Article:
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Chemistry, Materials & Packaging
‘Clean Beauty’ Is Just a Pipe Dream If Sustainability Gets Left Behind

Every year, 3B trees are turned into paper packaging for the products we buy — including for many ‘clean’ beauty brands. These brands must take the same holistic approach to their packaging as their ingredients.

A new movement is rapidly gaining pace in the beauty industry — with growing demand that our lipsticks, cleaners, and lotions live up to buzzwords including ‘eco-friendly,' ‘vegan,' ‘natural' and ‘responsibly sourced’ — otherwise known as “clean beauty.” Urged on by Gen Z and Millennials, who are quickly assuming monopoly over spending power, today’s top beauty brands are being challenged to address their age-old ways. This pivot requires them to make products that align with today’s conscious consumers — who seek to avoid causing harm to themselves and the planet, and to advance this ethos through the products they use and buy.

However, until now, how we define ‘clean beauty’ has mainly focused on organic formulas and clean-ingredient lists. Despite heightened mindfulness from consumers on the ingredients we put in our hair and on our skin, and whether they are good for the planet, there’s still a lack of awareness around what a more holistic version of ‘clean’ looks like. With the impacts of the climate crisis quickly intensifying, that needs to change fast.

Every year, 3 billion trees are turned into paper packaging for the products we buy — including for many of the clean beauty brands that proudly uphold an eco-friendly ingredient list. Many of these trees are from the world’s most vital forests from places such as Indonesia and Canada — forests that filter air and water, house abundant biodiversity, and serve as massive hubs for carbon storage. Their protection is critical in the fight against the climate and biodiversity crises, and to the communities that rely on them daily.

How products are packaged and how that packaging is made has a massive impact on the environment — and ultimately, us.

Most of us are aware of the harmful impacts of plastic on the environment. Many brands are taking steps to reduce the plastic in their packaging; but unfortunately, many are looking to paper made from forests as their “renewable” and “sustainable” alternative. Some brands are even trialing paper tubes and bottles for their products; but because of paper packaging’s link to forest destruction, this approach risks companies jumping out of the plastic frying pan and into the forest fire. There are other — more holistically beneficial — options.

Instead of choosing the lesser of two evils, beauty brands committed to ‘clean’ need to develop strategies that take the same holistic approach to their packaging as the ingredients in their products. Using less paper packaging, sourcing high post-consumer recycled (PCR) content, and embracing innovative solutions — such as circular, take-back-and-refill packaging models; or making paper packaging from agricultural residues such as straw — can help brands live up to their ‘clean beauty’ labels without compromising quality.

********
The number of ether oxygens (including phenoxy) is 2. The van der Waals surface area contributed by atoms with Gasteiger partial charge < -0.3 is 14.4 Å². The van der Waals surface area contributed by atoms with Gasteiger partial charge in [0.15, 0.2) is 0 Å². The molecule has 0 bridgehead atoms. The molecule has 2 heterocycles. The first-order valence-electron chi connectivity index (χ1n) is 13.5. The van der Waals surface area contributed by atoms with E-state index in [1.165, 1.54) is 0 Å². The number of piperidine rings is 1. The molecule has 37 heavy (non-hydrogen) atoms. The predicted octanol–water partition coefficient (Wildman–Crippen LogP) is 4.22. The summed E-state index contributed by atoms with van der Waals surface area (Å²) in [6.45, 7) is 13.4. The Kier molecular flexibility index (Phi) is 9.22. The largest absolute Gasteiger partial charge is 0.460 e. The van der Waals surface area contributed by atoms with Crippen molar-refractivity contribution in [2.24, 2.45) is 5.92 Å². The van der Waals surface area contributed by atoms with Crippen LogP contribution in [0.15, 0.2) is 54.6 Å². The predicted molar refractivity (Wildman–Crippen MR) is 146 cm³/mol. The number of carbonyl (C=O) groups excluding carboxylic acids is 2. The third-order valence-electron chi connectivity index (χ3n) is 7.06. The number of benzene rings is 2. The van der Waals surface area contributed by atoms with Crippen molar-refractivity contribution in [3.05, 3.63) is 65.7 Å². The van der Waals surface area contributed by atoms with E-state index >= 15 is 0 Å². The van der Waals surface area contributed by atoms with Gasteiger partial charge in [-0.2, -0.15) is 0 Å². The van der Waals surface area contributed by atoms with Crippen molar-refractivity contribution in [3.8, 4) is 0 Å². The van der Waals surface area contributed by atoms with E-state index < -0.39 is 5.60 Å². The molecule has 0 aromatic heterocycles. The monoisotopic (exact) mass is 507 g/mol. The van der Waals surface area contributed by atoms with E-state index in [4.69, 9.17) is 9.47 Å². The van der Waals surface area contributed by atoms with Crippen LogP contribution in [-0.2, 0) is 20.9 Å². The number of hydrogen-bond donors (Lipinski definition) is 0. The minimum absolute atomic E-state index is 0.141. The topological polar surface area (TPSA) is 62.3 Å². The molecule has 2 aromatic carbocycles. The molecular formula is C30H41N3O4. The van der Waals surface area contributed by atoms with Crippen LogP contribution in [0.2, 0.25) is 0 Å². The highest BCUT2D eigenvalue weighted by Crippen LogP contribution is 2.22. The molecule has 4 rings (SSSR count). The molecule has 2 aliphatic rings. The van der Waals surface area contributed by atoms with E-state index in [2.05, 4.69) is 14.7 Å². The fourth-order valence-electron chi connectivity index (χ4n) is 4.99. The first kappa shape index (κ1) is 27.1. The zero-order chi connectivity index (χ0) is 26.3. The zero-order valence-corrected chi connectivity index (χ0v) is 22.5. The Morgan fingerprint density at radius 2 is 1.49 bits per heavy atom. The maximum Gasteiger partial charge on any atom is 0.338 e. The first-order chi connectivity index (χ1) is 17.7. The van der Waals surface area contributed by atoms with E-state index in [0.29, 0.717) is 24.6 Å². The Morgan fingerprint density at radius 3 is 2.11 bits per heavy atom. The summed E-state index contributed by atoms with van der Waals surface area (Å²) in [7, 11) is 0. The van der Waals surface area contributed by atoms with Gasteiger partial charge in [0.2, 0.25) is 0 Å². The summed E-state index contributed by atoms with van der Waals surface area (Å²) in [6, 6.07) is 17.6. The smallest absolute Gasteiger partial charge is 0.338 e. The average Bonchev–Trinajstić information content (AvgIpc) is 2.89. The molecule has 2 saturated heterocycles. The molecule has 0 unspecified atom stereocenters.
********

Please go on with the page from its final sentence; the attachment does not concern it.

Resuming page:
Clean beauty leader Lush has done just that, in partnership with Canopy’s Pack4Good initiative, which works to guide and support brands to transform their paper packaging supply chains away from forests. Lush has reformulated products from shampoo to concealer, launching solid versions of everything from foundation to shampoo, in a bid to minimize packaging. With products where ‘naked packaging’ isn’t possible, Lush has developed paper procurement policies to eliminate ancient and endangered forests from its supply chains and opted to use lower-carbon, lower-impact alternatives to paper and plastic instead; and it takes back and reuses its famous black pots, which are already made from PCR content. LVMH, Beauty Kitchen and LOLI are other beauty leaders among the over 100 brands that have signed onto Pack4Good and put similar policies in place.

But these brands are only getting the conversation started. Personal care and beauty products still account for a third of all landfill waste, and the cosmetics industry produces 120 billion packaging units annually across the globe.

Fulfilling standards for ‘clean beauty’ isn’t easy; but as consumers insist on higher ethical standards for the products they buy, labels such as ‘natural’ and ‘organic’ will no longer be enough of a credential for beauty brands to stand behind. Brands need to step forward by ensuring their products — and packaging — are truly climate-friendly.

The power of collective action is far-reaching. As more beauty companies commit to transforming their supply chains, they will not only improve the environmental footprint of their individual brands, but the climate and biodiversity impacts across their entire industry and for the betterment of humanity.

Now that’s clean beauty.

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